The “An Arm and a Leg” podcast is back. This season, host Dan Weissmann will tell stories about patients finding creative ways to fight back against outrageous bills.
This first episode of Season 9 updates a story from 2019 about a listener who got a $35 bill from a medical testing lab she had never heard of. Soon a follow-up bill arrived demanding $1,300 if she didn’t pay right away.
This jump in price left her wondering: Can they freaking do that?!?
The answer: They can try. And they often get away with it.
But if patients have the time and moxie, they can propose a fair price and even take providers to court to force them to accept the counter offer.
The original version of this story covered a couple of topics the show has explored: Surprise bills (for which new legal protections were enacted in 2022) and how private equity has been expanding into health care and how some doctors are trying to fight back.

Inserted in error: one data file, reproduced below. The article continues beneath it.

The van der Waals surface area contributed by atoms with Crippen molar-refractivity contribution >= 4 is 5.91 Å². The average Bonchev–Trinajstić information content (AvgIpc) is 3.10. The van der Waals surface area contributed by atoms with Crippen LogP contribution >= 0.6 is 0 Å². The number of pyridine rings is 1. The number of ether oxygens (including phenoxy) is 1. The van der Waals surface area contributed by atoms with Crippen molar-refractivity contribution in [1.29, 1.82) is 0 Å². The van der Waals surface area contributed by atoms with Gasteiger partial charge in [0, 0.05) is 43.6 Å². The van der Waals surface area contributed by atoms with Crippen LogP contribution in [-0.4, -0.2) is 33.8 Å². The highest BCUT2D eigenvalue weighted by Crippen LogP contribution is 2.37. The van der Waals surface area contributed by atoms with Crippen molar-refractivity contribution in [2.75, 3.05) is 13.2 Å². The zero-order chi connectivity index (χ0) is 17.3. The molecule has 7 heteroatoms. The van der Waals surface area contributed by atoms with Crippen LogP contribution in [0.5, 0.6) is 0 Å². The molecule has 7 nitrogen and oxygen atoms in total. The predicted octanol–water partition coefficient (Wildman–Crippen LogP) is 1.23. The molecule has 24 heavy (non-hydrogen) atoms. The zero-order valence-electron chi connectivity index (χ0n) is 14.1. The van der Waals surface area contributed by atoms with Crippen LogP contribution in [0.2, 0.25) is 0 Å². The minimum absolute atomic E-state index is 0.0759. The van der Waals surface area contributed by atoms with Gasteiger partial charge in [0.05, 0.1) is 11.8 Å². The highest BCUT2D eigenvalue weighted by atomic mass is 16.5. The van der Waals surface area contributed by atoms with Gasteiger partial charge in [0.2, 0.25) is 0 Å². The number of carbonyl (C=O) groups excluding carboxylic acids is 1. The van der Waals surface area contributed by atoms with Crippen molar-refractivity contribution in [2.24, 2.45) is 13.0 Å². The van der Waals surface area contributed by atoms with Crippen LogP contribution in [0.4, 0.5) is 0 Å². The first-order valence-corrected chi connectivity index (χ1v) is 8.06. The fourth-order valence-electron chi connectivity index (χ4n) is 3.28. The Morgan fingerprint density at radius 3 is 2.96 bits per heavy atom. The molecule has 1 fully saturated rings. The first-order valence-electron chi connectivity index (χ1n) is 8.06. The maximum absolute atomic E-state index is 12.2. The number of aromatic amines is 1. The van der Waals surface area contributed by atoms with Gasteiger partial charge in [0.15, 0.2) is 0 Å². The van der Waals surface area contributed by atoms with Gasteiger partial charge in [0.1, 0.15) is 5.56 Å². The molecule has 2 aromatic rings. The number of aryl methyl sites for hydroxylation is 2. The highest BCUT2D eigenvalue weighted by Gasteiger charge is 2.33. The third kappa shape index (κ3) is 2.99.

Host and producer of "An Arm and a Leg." Previously, Dan was a staff reporter for Marketplace and Chicago's WBEZ. His work also appears on All Things Considered, Marketplace, the BBC, 99 Percent Invisible, and Reveal, from the Center for Investigative Reporting.
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Transcript: Can They Freaking Do that?! (2023 Edition)
Note: “An Arm and a Leg” uses speech-recognition software to generate transcripts, which may contain errors. Please use the transcript as a tool but check the corresponding audio before quoting the podcast.